National Identity

According to Stuart Hall second model for the production of identities, identities are ‘always incomplete [and] in a constant process of formation and alteration’. Take an identity of your choice – national, gender, occupation, regional or any other identity. How has that identity changed over time? What factors have shaped these changes?

In this essay I will look to examine how national identities have changed over time, with particular reference to nations within the European community. History, geography, religion and language all play a crucial part in how national identities are created and evolve through time, and I will look at these factors in turn to see the effect they have on national identity.
With the ‘Information Age’ and globalisation well and truly a part of every day twenty-first century living; the access to view information about different nations; the ability to share aspects about our cultures and national identities; plus the greatly increased ability to travel globally (both physically and via cyber-space), all gives us a greater level of openness and these factors have helped shape the changes in how national identities are portrayed.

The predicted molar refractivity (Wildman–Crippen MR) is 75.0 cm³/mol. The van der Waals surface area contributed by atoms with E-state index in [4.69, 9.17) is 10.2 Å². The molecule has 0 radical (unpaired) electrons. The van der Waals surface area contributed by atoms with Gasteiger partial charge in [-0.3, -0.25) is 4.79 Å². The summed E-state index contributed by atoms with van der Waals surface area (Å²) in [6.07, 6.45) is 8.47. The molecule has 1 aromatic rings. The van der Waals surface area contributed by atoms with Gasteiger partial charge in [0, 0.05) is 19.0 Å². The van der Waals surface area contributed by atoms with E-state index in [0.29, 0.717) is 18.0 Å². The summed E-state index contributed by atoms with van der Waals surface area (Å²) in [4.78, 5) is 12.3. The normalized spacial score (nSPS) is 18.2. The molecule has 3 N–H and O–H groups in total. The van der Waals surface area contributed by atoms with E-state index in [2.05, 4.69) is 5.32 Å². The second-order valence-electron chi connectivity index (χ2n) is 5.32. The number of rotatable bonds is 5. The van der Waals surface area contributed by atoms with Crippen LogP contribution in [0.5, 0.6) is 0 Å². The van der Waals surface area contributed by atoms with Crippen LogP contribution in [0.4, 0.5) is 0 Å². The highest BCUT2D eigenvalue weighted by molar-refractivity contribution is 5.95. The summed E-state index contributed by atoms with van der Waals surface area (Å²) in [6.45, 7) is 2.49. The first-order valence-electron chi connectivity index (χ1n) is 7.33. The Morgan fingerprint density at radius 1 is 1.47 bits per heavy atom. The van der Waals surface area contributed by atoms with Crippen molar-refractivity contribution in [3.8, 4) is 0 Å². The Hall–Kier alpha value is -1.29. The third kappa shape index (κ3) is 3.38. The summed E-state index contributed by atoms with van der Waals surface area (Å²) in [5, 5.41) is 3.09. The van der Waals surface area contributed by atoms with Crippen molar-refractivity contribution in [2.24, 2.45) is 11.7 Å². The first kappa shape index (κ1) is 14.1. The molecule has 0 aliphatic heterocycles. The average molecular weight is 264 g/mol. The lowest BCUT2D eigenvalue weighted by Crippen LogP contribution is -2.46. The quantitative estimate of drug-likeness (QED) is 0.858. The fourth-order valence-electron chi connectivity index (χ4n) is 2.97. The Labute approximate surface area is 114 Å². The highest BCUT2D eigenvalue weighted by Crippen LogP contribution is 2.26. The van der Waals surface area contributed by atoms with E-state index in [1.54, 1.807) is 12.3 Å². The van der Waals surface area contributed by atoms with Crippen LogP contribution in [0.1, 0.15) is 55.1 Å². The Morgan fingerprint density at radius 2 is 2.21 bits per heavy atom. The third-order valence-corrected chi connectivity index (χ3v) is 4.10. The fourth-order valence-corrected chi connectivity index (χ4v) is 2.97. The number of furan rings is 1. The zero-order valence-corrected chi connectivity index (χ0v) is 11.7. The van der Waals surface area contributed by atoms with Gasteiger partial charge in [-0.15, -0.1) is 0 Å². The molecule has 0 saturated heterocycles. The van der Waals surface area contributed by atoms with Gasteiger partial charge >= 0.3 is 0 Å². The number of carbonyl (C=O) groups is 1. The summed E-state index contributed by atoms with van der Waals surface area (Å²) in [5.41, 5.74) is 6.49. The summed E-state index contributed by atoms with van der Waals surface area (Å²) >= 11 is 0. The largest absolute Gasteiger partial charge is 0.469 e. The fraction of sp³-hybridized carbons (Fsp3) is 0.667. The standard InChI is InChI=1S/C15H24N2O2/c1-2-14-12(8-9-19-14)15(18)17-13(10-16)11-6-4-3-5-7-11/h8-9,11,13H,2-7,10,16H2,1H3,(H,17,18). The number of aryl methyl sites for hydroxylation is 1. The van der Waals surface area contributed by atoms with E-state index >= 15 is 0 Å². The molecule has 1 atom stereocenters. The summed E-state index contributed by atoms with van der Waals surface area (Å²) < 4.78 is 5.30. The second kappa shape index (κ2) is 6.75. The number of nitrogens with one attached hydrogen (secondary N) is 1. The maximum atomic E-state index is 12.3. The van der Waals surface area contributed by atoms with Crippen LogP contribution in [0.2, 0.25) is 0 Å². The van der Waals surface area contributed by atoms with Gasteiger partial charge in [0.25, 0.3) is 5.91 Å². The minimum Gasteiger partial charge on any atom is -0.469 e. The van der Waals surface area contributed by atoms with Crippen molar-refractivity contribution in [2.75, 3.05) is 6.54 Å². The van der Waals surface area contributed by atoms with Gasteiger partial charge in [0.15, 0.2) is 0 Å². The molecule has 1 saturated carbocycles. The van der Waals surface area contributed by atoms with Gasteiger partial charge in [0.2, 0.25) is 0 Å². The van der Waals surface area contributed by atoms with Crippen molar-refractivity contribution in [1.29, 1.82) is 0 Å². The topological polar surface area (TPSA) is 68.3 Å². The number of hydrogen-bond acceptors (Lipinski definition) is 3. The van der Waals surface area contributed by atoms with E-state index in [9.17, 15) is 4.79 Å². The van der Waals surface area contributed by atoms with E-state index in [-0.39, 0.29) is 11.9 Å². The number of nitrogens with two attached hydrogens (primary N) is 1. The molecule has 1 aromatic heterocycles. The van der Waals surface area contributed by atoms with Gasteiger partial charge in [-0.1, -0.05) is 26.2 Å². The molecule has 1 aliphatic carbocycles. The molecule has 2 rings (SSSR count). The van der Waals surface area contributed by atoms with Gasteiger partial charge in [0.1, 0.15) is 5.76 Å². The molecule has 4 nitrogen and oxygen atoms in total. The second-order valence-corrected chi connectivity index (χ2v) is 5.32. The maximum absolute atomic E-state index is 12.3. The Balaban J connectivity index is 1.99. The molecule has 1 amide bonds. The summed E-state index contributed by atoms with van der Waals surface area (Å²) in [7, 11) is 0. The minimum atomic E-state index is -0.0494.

The 17th century philosopher Descartes defined the identity of all human beings as ‘things that think’. He understood identity as relating solely to the human mind, and not the body or social interaction. This Cartesian concept of identity is similar to the Enlightenment concept that has no consideration for particular social/historical circumstances, nor does it acknowledge the impact of cultural differences upon identity. This concept has been important in the advocating universal human rights and universal suffrage, but is it met with challenges on several levels. Psychoanalysts argue that relationships with others and social interaction has a direct effect on the formation of personal identities, e.g. the relationship a child has with its parents.   It is also strongly argued that the body cannot be...